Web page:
The 2D digital animation was directed by Marie Opron in 2019 and is set to music by composer Francois Poitou. Find more of the company’s illustrated projects on Vimeo.

 

 



Photography

Snails Paint the Town in Miniature Scenes Crafted by Aleia Murawski and Sam Copeland

January 17, 2020

Grace Ebert

All images © Aleia Murawski and Sam Copeland, shared with permission

Illinois-based Aleia Murawski and Sam Copeland have a knack for creating miniature—and slimy—worlds just big enough for their tiny acquaintances to glide through. The creative duo is known for constructing realistic domestic settings featuring plastic covered furniture and a messy painting studio occupied by snails for its stills and short films. Now, though, the artists are pushing the critters beyond their comfortable homes for a fun night out. The snails are shot sliding up to a limo, basking under the glimmer of a disco ball, and gobbling up a cheeseburger in a quaint diner.

“It is a really fun challenge for us to come up with these scenes and to find different ways to execute it so it feels believable and lived in, despite its fabrication,” Murawski told Colossal. The bowling scene utilizes a ball controlled by a magnet that the creators shot frame-by-frame as it moved along the alley. That set took multiple days to get right, she says, from using coffee stir sticks to build out the floor to employing a vacuum-foaming machine to construct each chair.

Murawksi says the duo’s process is “very rooted in play and experimentation. We are always looking for new ways to construct different elements in a scene and trying varied techniques to create depth and motion in our work.” To keep up with the snails’ shenanigans, head to Murawski’s Instagram. You can even buy a print of their slippery adventures to add to your collection.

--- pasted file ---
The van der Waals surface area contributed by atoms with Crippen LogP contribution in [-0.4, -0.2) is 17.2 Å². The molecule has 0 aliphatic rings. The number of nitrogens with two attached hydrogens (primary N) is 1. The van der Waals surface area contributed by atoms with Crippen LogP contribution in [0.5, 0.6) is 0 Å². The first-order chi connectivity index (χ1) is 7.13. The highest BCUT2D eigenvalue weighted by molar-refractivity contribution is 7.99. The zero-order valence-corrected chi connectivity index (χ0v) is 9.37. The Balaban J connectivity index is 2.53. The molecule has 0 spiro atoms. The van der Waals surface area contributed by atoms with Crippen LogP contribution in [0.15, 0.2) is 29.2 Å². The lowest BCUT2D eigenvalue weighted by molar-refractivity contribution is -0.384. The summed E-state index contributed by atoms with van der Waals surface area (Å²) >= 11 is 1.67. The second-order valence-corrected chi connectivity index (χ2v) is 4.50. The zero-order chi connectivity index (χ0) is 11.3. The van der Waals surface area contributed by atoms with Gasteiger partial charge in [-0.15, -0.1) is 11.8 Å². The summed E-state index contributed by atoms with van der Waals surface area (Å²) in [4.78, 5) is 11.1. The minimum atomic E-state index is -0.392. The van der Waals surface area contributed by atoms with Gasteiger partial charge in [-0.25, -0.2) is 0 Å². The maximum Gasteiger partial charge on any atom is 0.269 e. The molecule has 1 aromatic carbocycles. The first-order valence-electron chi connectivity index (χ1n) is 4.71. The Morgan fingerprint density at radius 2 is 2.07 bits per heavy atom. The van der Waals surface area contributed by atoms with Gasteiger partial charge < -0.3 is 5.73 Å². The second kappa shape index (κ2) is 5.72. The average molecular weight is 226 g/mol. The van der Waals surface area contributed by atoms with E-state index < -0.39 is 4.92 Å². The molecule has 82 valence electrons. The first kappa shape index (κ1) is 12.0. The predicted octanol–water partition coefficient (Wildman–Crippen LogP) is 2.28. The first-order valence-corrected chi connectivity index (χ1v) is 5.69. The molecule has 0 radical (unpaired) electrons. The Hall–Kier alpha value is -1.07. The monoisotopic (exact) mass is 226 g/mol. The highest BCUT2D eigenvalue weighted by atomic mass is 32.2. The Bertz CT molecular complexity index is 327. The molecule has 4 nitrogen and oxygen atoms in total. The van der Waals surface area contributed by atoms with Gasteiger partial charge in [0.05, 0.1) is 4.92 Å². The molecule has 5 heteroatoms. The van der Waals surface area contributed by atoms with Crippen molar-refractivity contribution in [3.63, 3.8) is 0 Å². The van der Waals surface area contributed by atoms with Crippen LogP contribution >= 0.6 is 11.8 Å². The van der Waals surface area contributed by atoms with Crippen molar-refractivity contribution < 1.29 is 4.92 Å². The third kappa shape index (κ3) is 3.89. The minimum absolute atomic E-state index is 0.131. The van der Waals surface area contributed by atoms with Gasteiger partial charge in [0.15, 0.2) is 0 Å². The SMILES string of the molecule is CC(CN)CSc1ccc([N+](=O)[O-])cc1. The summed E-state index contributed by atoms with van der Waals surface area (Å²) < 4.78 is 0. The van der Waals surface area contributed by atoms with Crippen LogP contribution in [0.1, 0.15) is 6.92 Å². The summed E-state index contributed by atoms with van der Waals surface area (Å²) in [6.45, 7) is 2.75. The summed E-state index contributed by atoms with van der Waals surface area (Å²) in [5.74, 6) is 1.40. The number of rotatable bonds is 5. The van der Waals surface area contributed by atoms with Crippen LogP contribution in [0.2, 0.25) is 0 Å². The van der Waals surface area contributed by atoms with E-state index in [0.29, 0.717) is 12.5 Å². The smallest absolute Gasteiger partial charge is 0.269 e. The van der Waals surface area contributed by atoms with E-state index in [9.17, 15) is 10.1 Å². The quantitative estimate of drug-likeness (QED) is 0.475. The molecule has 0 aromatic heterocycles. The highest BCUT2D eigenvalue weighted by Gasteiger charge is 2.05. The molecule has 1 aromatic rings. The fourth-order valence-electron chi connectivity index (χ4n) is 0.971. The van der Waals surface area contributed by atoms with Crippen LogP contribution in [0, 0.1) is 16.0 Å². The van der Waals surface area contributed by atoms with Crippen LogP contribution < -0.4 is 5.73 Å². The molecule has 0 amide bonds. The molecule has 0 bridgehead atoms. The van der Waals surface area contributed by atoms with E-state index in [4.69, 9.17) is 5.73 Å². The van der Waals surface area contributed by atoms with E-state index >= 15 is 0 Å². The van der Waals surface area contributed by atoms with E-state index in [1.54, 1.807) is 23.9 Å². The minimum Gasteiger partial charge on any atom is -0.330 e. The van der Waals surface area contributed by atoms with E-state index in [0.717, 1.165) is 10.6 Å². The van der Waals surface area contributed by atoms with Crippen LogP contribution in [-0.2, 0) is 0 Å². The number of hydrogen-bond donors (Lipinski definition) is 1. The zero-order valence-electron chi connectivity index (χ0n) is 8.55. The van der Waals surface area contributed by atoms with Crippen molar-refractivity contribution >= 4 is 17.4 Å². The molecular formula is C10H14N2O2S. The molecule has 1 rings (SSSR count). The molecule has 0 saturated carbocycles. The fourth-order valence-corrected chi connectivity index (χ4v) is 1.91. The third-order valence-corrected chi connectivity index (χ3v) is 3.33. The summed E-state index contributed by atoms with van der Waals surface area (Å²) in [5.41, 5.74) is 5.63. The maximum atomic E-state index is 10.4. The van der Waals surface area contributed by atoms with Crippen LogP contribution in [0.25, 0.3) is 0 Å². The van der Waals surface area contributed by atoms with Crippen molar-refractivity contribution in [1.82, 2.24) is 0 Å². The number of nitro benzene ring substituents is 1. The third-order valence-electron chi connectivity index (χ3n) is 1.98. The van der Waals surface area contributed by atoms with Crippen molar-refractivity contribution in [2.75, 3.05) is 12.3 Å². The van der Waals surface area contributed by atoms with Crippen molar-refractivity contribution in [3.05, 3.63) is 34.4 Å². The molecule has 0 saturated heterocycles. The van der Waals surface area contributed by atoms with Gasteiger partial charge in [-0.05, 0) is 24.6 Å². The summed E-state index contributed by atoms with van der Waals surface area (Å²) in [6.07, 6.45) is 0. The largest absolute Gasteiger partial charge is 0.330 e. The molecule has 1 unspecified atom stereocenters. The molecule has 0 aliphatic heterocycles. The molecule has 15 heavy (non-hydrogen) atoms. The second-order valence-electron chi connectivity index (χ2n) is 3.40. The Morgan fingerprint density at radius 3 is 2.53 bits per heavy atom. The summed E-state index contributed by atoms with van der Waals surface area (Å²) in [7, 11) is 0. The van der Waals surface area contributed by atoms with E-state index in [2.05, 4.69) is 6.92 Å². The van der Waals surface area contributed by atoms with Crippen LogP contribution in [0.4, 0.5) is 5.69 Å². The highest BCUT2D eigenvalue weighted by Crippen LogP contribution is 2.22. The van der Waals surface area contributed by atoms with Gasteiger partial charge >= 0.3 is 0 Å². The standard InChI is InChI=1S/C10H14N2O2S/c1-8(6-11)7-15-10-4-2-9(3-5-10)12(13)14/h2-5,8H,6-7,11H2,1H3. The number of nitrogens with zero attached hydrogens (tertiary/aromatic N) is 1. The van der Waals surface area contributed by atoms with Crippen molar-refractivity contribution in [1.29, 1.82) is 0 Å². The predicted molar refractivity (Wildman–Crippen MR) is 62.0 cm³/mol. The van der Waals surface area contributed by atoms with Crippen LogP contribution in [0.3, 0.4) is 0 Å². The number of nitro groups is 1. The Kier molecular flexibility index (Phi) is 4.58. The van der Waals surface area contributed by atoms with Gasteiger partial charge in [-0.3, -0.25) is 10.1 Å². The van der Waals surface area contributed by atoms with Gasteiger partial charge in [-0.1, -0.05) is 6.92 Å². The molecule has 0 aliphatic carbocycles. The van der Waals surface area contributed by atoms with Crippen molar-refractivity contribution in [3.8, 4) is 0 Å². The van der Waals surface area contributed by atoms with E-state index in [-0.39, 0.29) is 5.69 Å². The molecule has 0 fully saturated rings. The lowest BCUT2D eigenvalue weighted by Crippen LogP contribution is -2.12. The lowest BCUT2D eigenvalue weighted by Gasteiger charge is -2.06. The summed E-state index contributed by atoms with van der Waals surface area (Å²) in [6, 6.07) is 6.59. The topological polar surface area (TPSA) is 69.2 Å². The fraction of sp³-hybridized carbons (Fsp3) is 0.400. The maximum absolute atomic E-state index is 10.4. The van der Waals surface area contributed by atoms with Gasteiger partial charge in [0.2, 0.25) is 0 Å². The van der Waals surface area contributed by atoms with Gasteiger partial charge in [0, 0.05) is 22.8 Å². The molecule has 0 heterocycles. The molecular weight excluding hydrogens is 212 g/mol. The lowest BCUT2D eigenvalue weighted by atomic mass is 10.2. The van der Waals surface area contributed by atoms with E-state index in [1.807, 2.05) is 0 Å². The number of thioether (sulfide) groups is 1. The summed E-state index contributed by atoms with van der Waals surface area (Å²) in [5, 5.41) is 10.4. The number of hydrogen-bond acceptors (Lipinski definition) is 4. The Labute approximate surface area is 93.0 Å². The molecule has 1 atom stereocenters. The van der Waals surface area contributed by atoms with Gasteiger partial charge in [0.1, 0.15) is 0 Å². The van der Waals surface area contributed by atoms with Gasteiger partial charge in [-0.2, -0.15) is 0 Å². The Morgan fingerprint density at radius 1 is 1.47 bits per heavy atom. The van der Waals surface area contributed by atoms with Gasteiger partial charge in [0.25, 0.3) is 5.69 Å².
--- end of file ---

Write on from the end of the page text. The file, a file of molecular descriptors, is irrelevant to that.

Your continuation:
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Animation Craft

Wool Characters Share in Love’s Hardships in Stop-Motion Film by Anushka Naanayakkara

December 26, 2019

Grace Ebert

A new stop-motion film chronicles the excitement, messiness, and tragedy of love. Directed by BAFTA-winning animation director Anushka Naanayakkara, “A Love Story” depicts two characters who are made of wool, lace, and other fabric remnants as they navigate an entangled relationship. At the beginning, small pieces of string from each face weave into the other, altering their compositions with every interaction to demonstrate the relationship’s effects. Soon the two become so entwined that their faces exhibit completely different patterns and colors. Lastly, an ambiguous dark force appears to envelope the pair and ultimately severs their tangled bonds.

Although the film features love’s tribulations, the director said she wanted to “bring comfort to audiences who have been through a similar experience” in an interview with Short of the Week. The short film was produced by the National Film and Television School in the UK. More of Naanayakkara’s heartfelt projects can be found on Vimeo. (via Short of the Week)

 

 



Documentary Food

Déguste: A New Short Film Showing the Beauty and Brutality of Commercial Kitchen Work

November 1, 2019

Laura Staugaitis

Alternating between sensual, almost biological macro shots of raw ingredients and the harsh, dully-lit environs of a commercial kitchen, Déguste captures the dual reality of working as a professional chef. The majesty, beauty, and limitless potential of natural ingredients—mushrooms, red meat, fresh greens—are right at hand for the commercial cook. But the unrelenting pace of orders in, orders up, dishing out multiple copies of the same meal at once, and juggling the dangers of sharp and hot tools cuts in again and again. Déguste gives viewers a glimpse at how the sausage gets made, so to speak, in the restaurant world, with an electrifying soundtrack of atmospheric sounds. Created by Paris-based studio Insolence Productions, the short has been lauded at multiple film festivals. See more from Insolence on Vimeo